NCUA Outlines Plan For Bridge Corporates
ALEXANDRIA, Va. – During NCUA’s virtual town hall meeting Monday, the agency outlined the “good bank/bad bank” model under which four of the five conserved corporates will be transitioned to “bridge corporates.”
The goal is to give NCUA time to work with the stakeholders to determine the best resolution, be that a completely new corporate charter, merging with an existing corporate or seeking alternative service providers.
Connecticut-based Constitution State Corporate, however, will be going through a more traditional purchase and assumption, the agency said. U.S. Central Corporate, Western Corporate, Southwest Corporate and Members United Corporate will be undergoing the “good bank/bad bank” plan.
Under the “good bank/bad bank” scenario, the good assets of the corporate are transferred to a bridge corporate, which will continue to provide payment services to the old charter’s member credit unions, while the legacy assets – the troubled securities, largely made up of mortgage-backed securities – will go to the Asset Management Estate (AME), operated by the NCUA’s Asset Management Assistance Center in Houston, where they will be securitized and sold off as NCUA Guaranteed Notes (trading under the NGN ticker symbol). NGNs cannot be purchased directly through NCUA; all transactions will go through Barclay’s.
NGNs will have terms that are no more than 10 years and are eligible investments for credit unions. The proceeds of the notes will help to repay the bridge loan.
The primary purpose of the bridges, according to NCUA’s Scott Hunt, is to allow for uninterrupted service to the 4,600 natural-person credit unions that are served by the conserved corporates. The bridges are for payments, not for long-term investments, and will not be allowed to take on new members. Term deposits will be limited to six months.
“We don’t want 4,600 individual institutions going out and looking for payment services individually,” explained Hunt.
The agency has allotted 24 months for the transition period. During that time, NCUA will work with the members of the bridge entities to either:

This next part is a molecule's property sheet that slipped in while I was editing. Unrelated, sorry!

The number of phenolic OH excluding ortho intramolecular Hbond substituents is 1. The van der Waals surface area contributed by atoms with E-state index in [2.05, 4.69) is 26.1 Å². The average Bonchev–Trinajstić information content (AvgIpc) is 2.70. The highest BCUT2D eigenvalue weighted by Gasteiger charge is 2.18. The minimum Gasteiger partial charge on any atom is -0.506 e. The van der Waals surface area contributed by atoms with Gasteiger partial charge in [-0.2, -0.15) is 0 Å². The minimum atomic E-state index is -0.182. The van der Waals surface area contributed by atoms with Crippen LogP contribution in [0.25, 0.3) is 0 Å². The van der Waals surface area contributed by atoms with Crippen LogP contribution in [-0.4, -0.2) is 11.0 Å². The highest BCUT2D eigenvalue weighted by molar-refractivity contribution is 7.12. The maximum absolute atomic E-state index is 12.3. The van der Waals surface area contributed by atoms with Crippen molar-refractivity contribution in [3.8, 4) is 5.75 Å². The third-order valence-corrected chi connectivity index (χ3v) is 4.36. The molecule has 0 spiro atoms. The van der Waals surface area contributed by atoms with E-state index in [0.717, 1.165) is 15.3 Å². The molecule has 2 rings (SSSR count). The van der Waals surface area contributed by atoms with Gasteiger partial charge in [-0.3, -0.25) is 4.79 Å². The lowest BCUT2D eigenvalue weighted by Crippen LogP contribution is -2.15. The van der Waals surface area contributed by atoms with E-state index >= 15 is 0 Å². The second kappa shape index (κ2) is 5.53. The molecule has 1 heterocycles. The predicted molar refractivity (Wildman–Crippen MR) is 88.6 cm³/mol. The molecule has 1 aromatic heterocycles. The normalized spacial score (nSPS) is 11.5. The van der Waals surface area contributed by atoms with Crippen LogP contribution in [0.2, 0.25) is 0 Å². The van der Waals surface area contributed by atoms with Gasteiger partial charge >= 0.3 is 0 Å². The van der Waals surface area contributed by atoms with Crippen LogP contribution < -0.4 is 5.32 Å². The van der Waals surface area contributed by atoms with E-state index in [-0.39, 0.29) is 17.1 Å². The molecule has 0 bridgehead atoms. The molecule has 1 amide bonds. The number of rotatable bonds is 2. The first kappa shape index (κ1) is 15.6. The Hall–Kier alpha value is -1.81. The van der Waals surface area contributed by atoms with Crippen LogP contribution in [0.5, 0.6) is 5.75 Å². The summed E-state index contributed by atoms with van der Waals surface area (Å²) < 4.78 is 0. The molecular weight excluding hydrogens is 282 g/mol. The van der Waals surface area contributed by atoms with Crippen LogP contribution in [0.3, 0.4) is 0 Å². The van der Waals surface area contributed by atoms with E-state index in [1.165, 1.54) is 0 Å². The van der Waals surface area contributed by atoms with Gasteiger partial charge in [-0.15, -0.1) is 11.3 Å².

1) Charter a new corporate to purchase and assume the bridge.
2) Partner with a CUSO or other external party to purchase and assume the bridge.
3) Request a merger with one of the existing corporates.
4) Seek an alternative provider outside or inside the CU system.
The remaining 22 corporates have been determined to be financial viable, NCUA said, and do not need direct agency supervision. They will have to maintain a minimum of 4% regulatory capital and 2% positive NEV and formulate a new business plan, with a year allotted for doing so. “Some of these corporates are ready to hit these numbers today,” Hunt noted.
NCUA is working with Barclay’s on the Good Bank/Bad Bank program, and U.S. Central and WesCorp are expected to transition to bridge entities in the “closer future” than the other three corporates, which were only just recently taken into conservatorship.
NCUA Chairman Debbie Matz emphasized that the final outcome for these bridge entities will be up to the credit unions themselves. “It is up to credit unions to decide whether they wish to continue to get services from corporates or elsewhere,” she said. “We believe small credit unions will still need one or two corporates.”
One of the keys to success, however, will be keeping funds in the system during the transition, Hunt said, with an estimated completion date of February 2011.